The original character had a delicious knack for social gaffes, but in my eyes the show didn’t play them for laughs or to claim she was a naïf. Rather, they highlighted Saga’s independence from and utter disinterest in the social niceties to which women are typically chained. (I’m curious whether any of you disagree or found her character to grate on your nerves — if so, let me know why you found it problematic.)

tumblr_m451hzx2uq1r5565fo1_500Whether abruptly asking men in bars, “Do you want to have sex at my place?” or equally abruptly kicking them out of bed when she’s done, Saga was the most unexpectedly wonderful character I’d seen in years. She did it all with a confident forthrightness that made me love her. The great drama of the series rested on how Saga had to stretch herself beyond her usual personal rules and patterns, largely in response to her new partner — but also how she remained utterly herself throughout, which constituted her great strength and weakness all in one. The portrayal of Saga was downright feminist, and more important she was truly three-dimensional.

You can see why I fell in love with the series.

The-Bridge-04-Diane-Kruger-Demian-Bichir

In contrast, the American show seems to feel eager to label (and doesn’t that capture all that is unsubtle about Americans?). Here, Sonya’s awkwardness, rigid adherence to rules, and lack of empathy have already been hammered on as “different” after only a single show. Le sigh.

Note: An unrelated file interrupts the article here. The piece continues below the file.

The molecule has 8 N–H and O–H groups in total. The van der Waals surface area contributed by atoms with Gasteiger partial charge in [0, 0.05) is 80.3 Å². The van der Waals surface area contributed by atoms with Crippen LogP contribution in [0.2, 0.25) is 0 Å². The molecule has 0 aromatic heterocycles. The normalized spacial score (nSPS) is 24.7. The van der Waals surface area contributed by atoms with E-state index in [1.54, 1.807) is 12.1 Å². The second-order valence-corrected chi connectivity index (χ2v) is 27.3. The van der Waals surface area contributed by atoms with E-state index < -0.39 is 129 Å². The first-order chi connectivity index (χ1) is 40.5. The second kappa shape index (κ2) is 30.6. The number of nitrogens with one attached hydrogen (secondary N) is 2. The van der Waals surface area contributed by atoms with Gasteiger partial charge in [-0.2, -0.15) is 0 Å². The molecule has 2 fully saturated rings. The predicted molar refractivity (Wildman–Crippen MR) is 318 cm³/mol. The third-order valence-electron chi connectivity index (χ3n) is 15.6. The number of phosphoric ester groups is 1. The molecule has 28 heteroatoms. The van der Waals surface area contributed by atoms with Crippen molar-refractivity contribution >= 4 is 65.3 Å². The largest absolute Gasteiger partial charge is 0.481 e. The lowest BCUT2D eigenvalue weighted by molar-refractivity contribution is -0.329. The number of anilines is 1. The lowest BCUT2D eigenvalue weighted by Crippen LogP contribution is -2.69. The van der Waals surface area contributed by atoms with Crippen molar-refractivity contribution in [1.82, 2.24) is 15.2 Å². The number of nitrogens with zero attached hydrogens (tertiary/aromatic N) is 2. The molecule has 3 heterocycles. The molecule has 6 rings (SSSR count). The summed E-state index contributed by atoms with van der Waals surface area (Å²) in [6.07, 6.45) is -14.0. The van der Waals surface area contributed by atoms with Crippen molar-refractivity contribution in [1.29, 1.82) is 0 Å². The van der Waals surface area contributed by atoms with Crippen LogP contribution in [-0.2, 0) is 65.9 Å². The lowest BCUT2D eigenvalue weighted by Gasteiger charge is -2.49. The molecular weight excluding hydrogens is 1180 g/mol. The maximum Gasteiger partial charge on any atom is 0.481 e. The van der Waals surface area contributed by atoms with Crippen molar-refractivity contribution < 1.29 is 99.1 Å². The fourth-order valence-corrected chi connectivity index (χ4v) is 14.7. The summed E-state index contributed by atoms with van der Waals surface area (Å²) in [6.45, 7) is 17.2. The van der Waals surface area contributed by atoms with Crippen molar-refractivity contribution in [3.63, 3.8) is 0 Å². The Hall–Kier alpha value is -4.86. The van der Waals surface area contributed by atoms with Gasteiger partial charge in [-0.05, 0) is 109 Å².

On the other hand, I like Kruger and Bichir a great deal in these roles, even though/ due to the fact that they’re both preposterously good-looking, even more so than the beautiful Helin in the original. Kruger’s accent works most of the time (she’s German but does well with American accent) and the far more natural actor, Bichir, flows between Spanish and English in a way that won’t alienate viewers who are allergic to reading subtitles for the Spanish bits. Whereas the Swedish actress in the original series had been wide-eyed in a way that signaled her lack of interest in others’ emotions, Kruger looks more distrustful and hostile.

the-bridge-620x238The filming and cinematography of the US series is downright beautiful and infinitely more stylized than the Swedish-Danish original. The pilot was directed by Gerardo Naranjo, whose film Miss Bala I enjoyed so much earlier this spring (if anyone understands the drug war, it’s Naranjo). The shots of that rangy part of the Chihuahuan desert and the haunting scenes of street life in Juárez feel real.

So I have high hopes for the American version of The Bridge, despite the fact that my fellow fans of the Scandinavian original are not going to be surprised by these early episodes. Nevertheless, I have hope that it permits its border setting to affect the narrative even more as the series progresses. Considering that the US version has stretched out the story to 12 episodes, it would seem that the writers have plenty of room in which to develop fresh and location-specific material. 

At the creepy end of this pilot episode, an anonymous voice asks, “There are five murders a year in El Paso; in Juárez, thousands. Why? Why is one dead white woman more important than so many dead just across the bridge? How long can El Paso look away?” YES. This is the question that has managed for so long to remain beyond the people most capable of addressing those inequities. How wonderful to find it on basic cable in the US.